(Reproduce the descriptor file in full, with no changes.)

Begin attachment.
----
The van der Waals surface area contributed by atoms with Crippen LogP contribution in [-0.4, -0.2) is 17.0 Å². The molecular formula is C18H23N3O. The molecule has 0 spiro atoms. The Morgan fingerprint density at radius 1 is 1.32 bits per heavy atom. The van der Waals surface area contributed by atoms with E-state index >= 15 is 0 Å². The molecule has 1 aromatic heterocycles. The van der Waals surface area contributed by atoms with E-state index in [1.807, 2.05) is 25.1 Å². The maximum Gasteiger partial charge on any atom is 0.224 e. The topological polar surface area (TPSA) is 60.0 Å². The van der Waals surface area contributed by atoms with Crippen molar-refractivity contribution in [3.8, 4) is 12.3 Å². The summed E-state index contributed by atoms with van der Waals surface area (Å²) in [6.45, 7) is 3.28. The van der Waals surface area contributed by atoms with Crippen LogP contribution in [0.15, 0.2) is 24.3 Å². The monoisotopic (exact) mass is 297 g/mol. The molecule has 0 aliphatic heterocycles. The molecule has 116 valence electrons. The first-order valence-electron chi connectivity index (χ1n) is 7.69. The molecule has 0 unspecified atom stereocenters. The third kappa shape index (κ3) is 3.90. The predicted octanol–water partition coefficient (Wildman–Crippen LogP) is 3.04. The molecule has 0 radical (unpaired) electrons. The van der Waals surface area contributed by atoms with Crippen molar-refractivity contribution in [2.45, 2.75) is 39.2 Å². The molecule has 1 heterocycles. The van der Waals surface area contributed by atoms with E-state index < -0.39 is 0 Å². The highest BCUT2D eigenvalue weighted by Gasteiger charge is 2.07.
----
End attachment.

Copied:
The van der Waals surface area contributed by atoms with Crippen LogP contribution in [-0.4, -0.2) is 17.0 Å². The molecular formula is C18H23N3O. The molecule has 0 spiro atoms. The Morgan fingerprint density at radius 1 is 1.32 bits per heavy atom. The van der Waals surface area contributed by atoms with E-state index >= 15 is 0 Å². The molecule has 1 aromatic heterocycles. The van der Waals surface area contributed by atoms with E-state index in [1.807, 2.05) is 25.1 Å². The maximum Gasteiger partial charge on any atom is 0.224 e. The topological polar surface area (TPSA) is 60.0 Å². The van der Waals surface area contributed by atoms with Crippen molar-refractivity contribution in [3.8, 4) is 12.3 Å². The summed E-state index contributed by atoms with van der Waals surface area (Å²) in [6.45, 7) is 3.28. The van der Waals surface area contributed by atoms with Crippen LogP contribution in [0.15, 0.2) is 24.3 Å². The monoisotopic (exact) mass is 297 g/mol. The molecule has 0 aliphatic heterocycles. The molecule has 116 valence electrons. The first-order valence-electron chi connectivity index (χ1n) is 7.69. The molecule has 0 unspecified atom stereocenters. The third kappa shape index (κ3) is 3.90. The predicted octanol–water partition coefficient (Wildman–Crippen LogP) is 3.04. The molecule has 0 radical (unpaired) electrons. The van der Waals surface area contributed by atoms with Crippen molar-refractivity contribution in [2.45, 2.75) is 39.2 Å². The molecule has 1 heterocycles. The van der Waals surface area contributed by atoms with E-state index < -0.39 is 0 Å². The highest BCUT2D eigenvalue weighted by Gasteiger charge is 2.07.